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The Grizzly Bear
The term "grizzly" is thought to have come from their general appearance.

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Grizzly feeding on a cow elk 50 yards from me
Although there are several species of bear, here we will only be dealing with one, the grizzly bear. Bears are members of the order Carnivora, or flesh eating animal. The term "grizzly" is thought to have come from their general appearance. Some early writers referred to them as a "grisly", and some early explorers referred to them as the "white bear". It has even been called "Old Ephraim", which means the devil, by hunters, including Theodore Roosevelt.
The grizzly bear's range at one time covered Alaska, much of Canada including the Yukon, most of the Northwest Territories, British Columbia, Alberta, Saskatchewan, Manitoba, all the western United States east to the western edge of Minnesota and Iowa, most of Kansas, Oklahoma, and Texas, and parts of Mexico. As man closed in on the grizzly bears range, they were forced to retreat because of towns, ranches, railroads, and roads.
Many anti-hunters say that the demise of the grizzly bear in the lower 48 was due to sport hunters. This simply is not true. The grizzly was shot, trapped, and poisoned at every opportunity there was by those with business interests. Of course anti-hunters would rather believe that it's demise was due to sport hunters, but that simply is not the case.
The range of the grizzly today is far less than what it used to be. There are few if any grizzly bears left in Mexico, and only survive in six small areas in the lower 48.
  1. In and adjacent to Yellowstone National Park, including the forests and wilderness areas of northwest Wyoming.
  2. In Glacier National Park and the wilderness areas and associated lands south to the Blackfoot drainage and northwest to the Kootenai drainage in Montana.
  3. The Cabinet Mountains and Yaak River drainage in the northwest corner of Montana.
  4. The Bitterroot Mountains and associated lands north of the Salmon River and west to the Selway drainage in northern Idaho.
  5. The Selkirk Mountains in northeast Washington and the panhandle of Idaho.
  6. The northern edge of the Cascade Mountains in western Washington
The grizzly range in Canada has been reduced to western Alberta, British Columbia, the Yukon and parts of the Northwest Territories. In Alaska the range is just about the same as it was except for the areas that are inhabited by man.
The grizzly bear has 42 teeth: 12 incisors, 4 canine, 16 premolars, and 10 molars. Bears are the only large predators that regularly eat both plants and meat. A grizzly may weigh up to 900 pounds, but the average is 400 to 800 pounds and average 3 1/2 feet at the shoulder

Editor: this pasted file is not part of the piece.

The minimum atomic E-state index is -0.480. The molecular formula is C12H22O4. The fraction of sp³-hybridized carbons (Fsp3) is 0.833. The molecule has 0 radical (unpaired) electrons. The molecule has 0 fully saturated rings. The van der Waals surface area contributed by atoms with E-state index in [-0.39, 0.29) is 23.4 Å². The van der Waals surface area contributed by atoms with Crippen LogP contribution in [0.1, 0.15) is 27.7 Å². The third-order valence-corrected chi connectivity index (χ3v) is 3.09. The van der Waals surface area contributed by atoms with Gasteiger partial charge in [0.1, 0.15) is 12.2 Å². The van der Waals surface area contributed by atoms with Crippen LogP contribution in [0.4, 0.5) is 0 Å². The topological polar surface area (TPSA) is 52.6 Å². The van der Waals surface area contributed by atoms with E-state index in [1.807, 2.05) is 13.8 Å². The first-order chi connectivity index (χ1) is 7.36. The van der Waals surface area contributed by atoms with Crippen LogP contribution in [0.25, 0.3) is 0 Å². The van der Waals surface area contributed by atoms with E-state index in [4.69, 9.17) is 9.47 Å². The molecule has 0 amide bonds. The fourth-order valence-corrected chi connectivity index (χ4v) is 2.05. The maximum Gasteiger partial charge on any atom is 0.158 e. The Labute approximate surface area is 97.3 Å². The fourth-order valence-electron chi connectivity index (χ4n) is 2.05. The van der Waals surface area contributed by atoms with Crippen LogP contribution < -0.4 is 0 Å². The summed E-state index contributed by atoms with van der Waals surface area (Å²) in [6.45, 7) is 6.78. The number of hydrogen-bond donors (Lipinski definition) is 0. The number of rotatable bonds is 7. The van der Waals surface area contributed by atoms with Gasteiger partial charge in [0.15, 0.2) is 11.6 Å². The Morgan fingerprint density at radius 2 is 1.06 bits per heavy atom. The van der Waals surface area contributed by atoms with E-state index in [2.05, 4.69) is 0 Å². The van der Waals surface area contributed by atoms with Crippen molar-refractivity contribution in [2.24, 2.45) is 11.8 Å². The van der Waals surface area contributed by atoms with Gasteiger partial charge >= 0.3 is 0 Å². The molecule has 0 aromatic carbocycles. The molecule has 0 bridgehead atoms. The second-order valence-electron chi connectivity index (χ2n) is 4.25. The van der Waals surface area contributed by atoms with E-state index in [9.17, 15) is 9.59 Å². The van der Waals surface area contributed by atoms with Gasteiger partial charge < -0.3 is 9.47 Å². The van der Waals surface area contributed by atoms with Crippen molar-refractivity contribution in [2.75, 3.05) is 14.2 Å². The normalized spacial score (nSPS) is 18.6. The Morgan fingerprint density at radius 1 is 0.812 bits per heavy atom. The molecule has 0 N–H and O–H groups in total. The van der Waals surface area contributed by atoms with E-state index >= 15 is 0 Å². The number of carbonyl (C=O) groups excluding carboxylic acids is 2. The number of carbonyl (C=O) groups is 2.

A common myth about bears is that they can't run downhill. That is indeed wrong. They can run uphill or downhill easily and quickly. Another myth is that they have very poor eyesight. It is beleived that bears can actually see every bit as well as man, and can see colors, form, and movement. It is thought that they prefer to rely on their more acute scences of smell and hearing.
They are wilderness loners and do not want anything to do with man or other bears except for mating. Bears have their own personalities, and what one bear will do, may be entirely different from what another might do. What a bear will do today, he may not do tomorrow. For these reasons, you can never predict what a bear will do. Bears also possess a great deal of pride. A bear that that has lost a fight with another bear may indeed take it out on an unsuspecting person who happens along. Bears are also thought to hold a grudge against people. A bear that has been wounded by one hunter may take it out on several hunters or people.
The grizzly likes domestic animals when he can get them. He especially likes carrion and will feed on the carcasses of animals and their gut piles. They also like bacon, steak, beans, and most any food you may have in your camp. If they know that they can get a meal from you or your camp, you will indeed begin to have trouble.
Their long canine teeth are meant for ripping and tearing and their long claws, some up to 5 inches long, are meant for grabbing and catching their prey, and they will protect their young to the death. This is a very important consideration for the hunter, as he will be walking through grizzly country as quietly as he can and may come across a sow and cub without even knowing it.




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